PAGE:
Subway became the latest member of the International Pole & Line Foundation (IPNLF), the non-profit association that is committed to developing and supporting responsible one-by-one tuna fisheries and supply chains. With the backing of its members, IPNLF helps ensure the demand for one-by-one caught tuna can be met without compromising the sustainability of the fisheries, while at the same time providing much-needed support for fishing communities who are heavily reliant upon those stocks.
Founded in 1965 in Connecticut, and primarily specializing in sandwiches and salads, Subway is a multi-billion dollar industry that today comprises around 44,600 outlets in 112 countries, including 26,880 outlets in the U.S. At the end of 2010, Subway became the largest fast food chain worldwide.
Tuna is the only seafood sandwich that is featured on Subway restaurant menus worldwide—and the company only serves its customers with skipjack tuna, sourced from fisheries with non-threatened stock levels.
Subway becomes the 40th Member of IPNLF, and its membership is a further step in the company’s on-going support for improved social and environmental responsibility in its supply chains. In particular, Subway is concerned by the levels of by-catch (the catch of unintended and even endangered species) associated with purse seine nets and will continue to support efforts to reduce or eliminate it.
The company will also continue to source from and support pole-and-line fisheries. Additionally, through its support of the Marine Stewardship Council (MSC), Subway intends to only source its tuna from MSC or equivalent certified fisheries in the longer term. It is working currently with the MSC, and others, to develop a commercially feasible transition plan to more sustainable tuna.
“We are committed to reducing our environmental footprint and creating a positive influence in the communities we work with. Joining the International Pole & Line Foundation helps to contribute to this cause by supporting our customer promise to supply high-quality food that is also environmentally and socially responsibly sourced, in this case tuna—one the world’s favorite seafood products. We believe that using good, environmentally sound business practices helps increase our franchisees’ profitability, they improve our customers’ dining experiences and they also help protect the planet,” says Elizabeth Stewart, director of corporate social responsibility for Subway.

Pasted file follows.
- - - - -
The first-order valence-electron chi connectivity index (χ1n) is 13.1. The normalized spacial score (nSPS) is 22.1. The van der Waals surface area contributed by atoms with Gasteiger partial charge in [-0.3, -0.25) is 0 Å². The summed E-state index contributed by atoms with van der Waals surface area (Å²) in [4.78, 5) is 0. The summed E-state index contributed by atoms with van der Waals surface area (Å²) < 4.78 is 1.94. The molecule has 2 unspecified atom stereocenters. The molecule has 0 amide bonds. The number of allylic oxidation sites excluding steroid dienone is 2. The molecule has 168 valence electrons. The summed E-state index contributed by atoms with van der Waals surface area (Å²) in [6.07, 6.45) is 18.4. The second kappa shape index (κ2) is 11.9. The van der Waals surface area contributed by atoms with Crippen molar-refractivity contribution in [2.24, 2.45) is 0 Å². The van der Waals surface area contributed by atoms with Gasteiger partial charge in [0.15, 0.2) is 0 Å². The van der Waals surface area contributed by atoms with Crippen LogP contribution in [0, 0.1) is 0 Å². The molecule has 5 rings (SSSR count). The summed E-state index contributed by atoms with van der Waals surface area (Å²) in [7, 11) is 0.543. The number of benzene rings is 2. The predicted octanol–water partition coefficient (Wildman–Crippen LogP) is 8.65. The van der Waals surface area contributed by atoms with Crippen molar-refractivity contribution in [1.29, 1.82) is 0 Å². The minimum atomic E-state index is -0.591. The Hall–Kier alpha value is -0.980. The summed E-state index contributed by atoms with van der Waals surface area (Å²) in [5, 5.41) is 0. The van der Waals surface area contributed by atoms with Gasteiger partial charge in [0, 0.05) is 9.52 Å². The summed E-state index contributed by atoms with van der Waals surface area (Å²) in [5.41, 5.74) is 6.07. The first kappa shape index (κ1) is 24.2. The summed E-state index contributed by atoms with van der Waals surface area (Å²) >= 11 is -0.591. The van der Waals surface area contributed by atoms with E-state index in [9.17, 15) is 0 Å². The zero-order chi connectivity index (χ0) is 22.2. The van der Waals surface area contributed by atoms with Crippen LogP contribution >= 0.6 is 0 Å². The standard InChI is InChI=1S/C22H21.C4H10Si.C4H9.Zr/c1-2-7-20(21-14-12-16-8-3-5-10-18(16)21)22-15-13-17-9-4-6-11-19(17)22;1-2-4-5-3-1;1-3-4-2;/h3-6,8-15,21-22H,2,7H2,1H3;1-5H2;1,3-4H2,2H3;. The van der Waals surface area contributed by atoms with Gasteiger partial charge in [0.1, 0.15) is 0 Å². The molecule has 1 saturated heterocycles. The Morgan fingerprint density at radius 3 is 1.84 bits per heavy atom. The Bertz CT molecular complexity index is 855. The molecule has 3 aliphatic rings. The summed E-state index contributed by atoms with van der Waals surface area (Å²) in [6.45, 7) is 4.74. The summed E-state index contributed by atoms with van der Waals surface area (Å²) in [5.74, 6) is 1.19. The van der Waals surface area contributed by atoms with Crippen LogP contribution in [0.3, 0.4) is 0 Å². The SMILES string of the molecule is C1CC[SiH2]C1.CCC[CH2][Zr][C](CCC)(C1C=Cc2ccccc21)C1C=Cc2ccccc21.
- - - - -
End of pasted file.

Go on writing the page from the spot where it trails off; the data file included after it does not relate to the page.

Commenting on Subway’s membership, Martine Purves, managing director of IPNLF, says, “It is fantastic to have such a big player in the international market on board with our work. As an international NGO working to develop and demonstrate the value of one-by-one tuna fisheries to coastal communities, IPNLF is particularly thrilled to have a company of Subway caliber and magnitude working alongside us. We are a hub for sustainably-minded organizations like Subway who, through their commitment to responsible sourcing and best-practice in the supply chain, want to see one-by-one tuna fisheries play a growing role in their supply chain going forward.”
Purves continues, “IPNLF’s membership is growing at an unprecedented rate as more and more companies and retailers take their support of small-scale, sustainable fisheries and the fishing communities that are so deeply dependent upon them to the next level. Alongside IPNLF, our Members are pushing for greater equity and ensuring that these environmentally and socially responsible fisheries continue to be a growing part of the tuna supply chain. It’s thanks to our Members’ continued engagement that policymakers around the world are increasingly addressing historical failings in fisheries management, thus helping new and existing fisheries to supply the fast growing consumer demand for these products.”
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